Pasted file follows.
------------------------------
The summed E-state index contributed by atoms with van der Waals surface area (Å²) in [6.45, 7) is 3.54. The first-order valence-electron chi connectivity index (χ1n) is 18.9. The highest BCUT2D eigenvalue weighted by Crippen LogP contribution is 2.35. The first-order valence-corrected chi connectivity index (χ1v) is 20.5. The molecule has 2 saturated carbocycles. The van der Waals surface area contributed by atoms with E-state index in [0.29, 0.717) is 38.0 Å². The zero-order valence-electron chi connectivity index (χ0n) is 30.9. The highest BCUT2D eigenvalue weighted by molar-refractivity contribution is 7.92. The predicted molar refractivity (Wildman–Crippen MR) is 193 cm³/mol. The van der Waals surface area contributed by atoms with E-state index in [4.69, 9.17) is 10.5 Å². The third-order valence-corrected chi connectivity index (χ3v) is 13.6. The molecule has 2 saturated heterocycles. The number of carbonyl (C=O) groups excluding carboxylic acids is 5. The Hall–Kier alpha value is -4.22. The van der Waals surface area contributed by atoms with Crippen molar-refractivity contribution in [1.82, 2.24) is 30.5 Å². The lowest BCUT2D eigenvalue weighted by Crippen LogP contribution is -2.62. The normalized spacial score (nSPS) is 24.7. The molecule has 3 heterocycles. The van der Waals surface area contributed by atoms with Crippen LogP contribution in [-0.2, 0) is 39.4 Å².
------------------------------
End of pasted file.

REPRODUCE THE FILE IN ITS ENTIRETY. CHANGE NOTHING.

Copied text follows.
The summed E-state index contributed by atoms with van der Waals surface area (Å²) in [6.45, 7) is 3.54. The first-order valence-electron chi connectivity index (χ1n) is 18.9. The highest BCUT2D eigenvalue weighted by Crippen LogP contribution is 2.35. The first-order valence-corrected chi connectivity index (χ1v) is 20.5. The molecule has 2 saturated carbocycles. The van der Waals surface area contributed by atoms with E-state index in [0.29, 0.717) is 38.0 Å². The zero-order valence-electron chi connectivity index (χ0n) is 30.9. The highest BCUT2D eigenvalue weighted by molar-refractivity contribution is 7.92. The predicted molar refractivity (Wildman–Crippen MR) is 193 cm³/mol. The van der Waals surface area contributed by atoms with E-state index in [4.69, 9.17) is 10.5 Å². The third-order valence-corrected chi connectivity index (χ3v) is 13.6. The molecule has 2 saturated heterocycles. The number of carbonyl (C=O) groups excluding carboxylic acids is 5. The Hall–Kier alpha value is -4.22. The van der Waals surface area contributed by atoms with Crippen molar-refractivity contribution in [1.82, 2.24) is 30.5 Å². The lowest BCUT2D eigenvalue weighted by Crippen LogP contribution is -2.62. The normalized spacial score (nSPS) is 24.7. The molecule has 3 heterocycles. The van der Waals surface area contributed by atoms with Crippen LogP contribution in [-0.2, 0) is 39.4 Å².